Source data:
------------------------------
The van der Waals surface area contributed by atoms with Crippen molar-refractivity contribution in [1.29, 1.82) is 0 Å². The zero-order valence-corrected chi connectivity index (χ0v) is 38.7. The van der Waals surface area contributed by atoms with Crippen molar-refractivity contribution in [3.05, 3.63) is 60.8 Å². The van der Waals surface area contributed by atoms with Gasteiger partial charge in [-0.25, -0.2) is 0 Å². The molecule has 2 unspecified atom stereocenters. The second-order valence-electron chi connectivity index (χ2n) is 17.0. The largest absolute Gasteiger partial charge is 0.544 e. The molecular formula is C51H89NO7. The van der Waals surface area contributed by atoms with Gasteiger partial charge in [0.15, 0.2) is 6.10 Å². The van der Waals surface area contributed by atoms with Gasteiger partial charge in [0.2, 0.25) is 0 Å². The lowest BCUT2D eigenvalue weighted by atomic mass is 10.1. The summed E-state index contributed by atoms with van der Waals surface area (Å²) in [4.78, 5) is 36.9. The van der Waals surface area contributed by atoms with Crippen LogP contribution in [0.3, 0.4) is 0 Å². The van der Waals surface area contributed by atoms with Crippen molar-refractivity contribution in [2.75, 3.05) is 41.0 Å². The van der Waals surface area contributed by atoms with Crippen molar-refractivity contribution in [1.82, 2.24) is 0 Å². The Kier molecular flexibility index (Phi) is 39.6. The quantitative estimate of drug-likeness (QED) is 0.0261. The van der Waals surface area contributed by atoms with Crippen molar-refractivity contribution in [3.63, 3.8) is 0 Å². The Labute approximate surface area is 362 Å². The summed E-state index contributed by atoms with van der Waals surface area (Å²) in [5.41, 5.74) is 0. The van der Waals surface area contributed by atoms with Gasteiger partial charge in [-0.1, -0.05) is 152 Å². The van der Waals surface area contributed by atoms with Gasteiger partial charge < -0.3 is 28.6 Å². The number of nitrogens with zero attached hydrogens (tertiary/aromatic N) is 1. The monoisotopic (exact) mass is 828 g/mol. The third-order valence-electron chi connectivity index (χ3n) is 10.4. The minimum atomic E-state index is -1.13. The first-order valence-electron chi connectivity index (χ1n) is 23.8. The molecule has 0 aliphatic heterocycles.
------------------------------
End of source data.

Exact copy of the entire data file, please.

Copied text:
The van der Waals surface area contributed by atoms with Crippen molar-refractivity contribution in [1.29, 1.82) is 0 Å². The zero-order valence-corrected chi connectivity index (χ0v) is 38.7. The van der Waals surface area contributed by atoms with Crippen molar-refractivity contribution in [3.05, 3.63) is 60.8 Å². The van der Waals surface area contributed by atoms with Gasteiger partial charge in [-0.25, -0.2) is 0 Å². The molecule has 2 unspecified atom stereocenters. The second-order valence-electron chi connectivity index (χ2n) is 17.0. The largest absolute Gasteiger partial charge is 0.544 e. The molecular formula is C51H89NO7. The van der Waals surface area contributed by atoms with Gasteiger partial charge in [0.15, 0.2) is 6.10 Å². The van der Waals surface area contributed by atoms with Gasteiger partial charge in [0.2, 0.25) is 0 Å². The lowest BCUT2D eigenvalue weighted by atomic mass is 10.1. The summed E-state index contributed by atoms with van der Waals surface area (Å²) in [4.78, 5) is 36.9. The van der Waals surface area contributed by atoms with Crippen LogP contribution in [0.3, 0.4) is 0 Å². The van der Waals surface area contributed by atoms with Crippen molar-refractivity contribution in [2.75, 3.05) is 41.0 Å². The van der Waals surface area contributed by atoms with Crippen molar-refractivity contribution in [1.82, 2.24) is 0 Å². The Kier molecular flexibility index (Phi) is 39.6. The quantitative estimate of drug-likeness (QED) is 0.0261. The van der Waals surface area contributed by atoms with Crippen molar-refractivity contribution in [3.63, 3.8) is 0 Å². The Labute approximate surface area is 362 Å². The summed E-state index contributed by atoms with van der Waals surface area (Å²) in [5.41, 5.74) is 0. The van der Waals surface area contributed by atoms with Gasteiger partial charge in [-0.1, -0.05) is 152 Å². The van der Waals surface area contributed by atoms with Gasteiger partial charge < -0.3 is 28.6 Å². The number of nitrogens with zero attached hydrogens (tertiary/aromatic N) is 1. The monoisotopic (exact) mass is 828 g/mol. The third-order valence-electron chi connectivity index (χ3n) is 10.4. The minimum atomic E-state index is -1.13. The first-order valence-electron chi connectivity index (χ1n) is 23.8. The molecule has 0 aliphatic heterocycles.